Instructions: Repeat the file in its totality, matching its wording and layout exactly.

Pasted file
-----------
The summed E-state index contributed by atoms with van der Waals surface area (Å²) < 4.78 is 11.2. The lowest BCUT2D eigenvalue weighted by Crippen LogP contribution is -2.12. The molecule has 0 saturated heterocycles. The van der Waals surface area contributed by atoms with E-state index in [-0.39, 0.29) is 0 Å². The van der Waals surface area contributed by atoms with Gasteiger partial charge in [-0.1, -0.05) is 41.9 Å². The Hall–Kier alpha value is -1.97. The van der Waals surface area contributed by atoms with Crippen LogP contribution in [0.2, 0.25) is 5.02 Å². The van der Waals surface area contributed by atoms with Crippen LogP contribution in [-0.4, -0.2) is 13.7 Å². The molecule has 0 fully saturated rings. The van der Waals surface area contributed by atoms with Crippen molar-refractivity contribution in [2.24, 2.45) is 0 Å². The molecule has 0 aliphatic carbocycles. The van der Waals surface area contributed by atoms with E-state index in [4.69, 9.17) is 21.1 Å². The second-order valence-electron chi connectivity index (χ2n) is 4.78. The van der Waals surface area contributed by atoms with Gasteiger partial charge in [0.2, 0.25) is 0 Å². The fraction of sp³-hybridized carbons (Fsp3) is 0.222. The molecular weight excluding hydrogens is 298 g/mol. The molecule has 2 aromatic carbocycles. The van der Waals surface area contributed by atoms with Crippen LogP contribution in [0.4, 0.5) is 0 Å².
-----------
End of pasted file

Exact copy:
The summed E-state index contributed by atoms with van der Waals surface area (Å²) < 4.78 is 11.2. The lowest BCUT2D eigenvalue weighted by Crippen LogP contribution is -2.12. The molecule has 0 saturated heterocycles. The van der Waals surface area contributed by atoms with E-state index in [-0.39, 0.29) is 0 Å². The van der Waals surface area contributed by atoms with Gasteiger partial charge in [-0.1, -0.05) is 41.9 Å². The Hall–Kier alpha value is -1.97. The van der Waals surface area contributed by atoms with Crippen LogP contribution in [0.2, 0.25) is 5.02 Å². The van der Waals surface area contributed by atoms with Crippen LogP contribution in [-0.4, -0.2) is 13.7 Å². The molecule has 0 fully saturated rings. The van der Waals surface area contributed by atoms with Crippen molar-refractivity contribution in [2.24, 2.45) is 0 Å². The molecule has 0 aliphatic carbocycles. The van der Waals surface area contributed by atoms with E-state index in [4.69, 9.17) is 21.1 Å². The second-order valence-electron chi connectivity index (χ2n) is 4.78. The van der Waals surface area contributed by atoms with Gasteiger partial charge in [0.2, 0.25) is 0 Å². The fraction of sp³-hybridized carbons (Fsp3) is 0.222. The molecular weight excluding hydrogens is 298 g/mol. The molecule has 2 aromatic carbocycles. The van der Waals surface area contributed by atoms with Crippen LogP contribution in [0.4, 0.5) is 0 Å².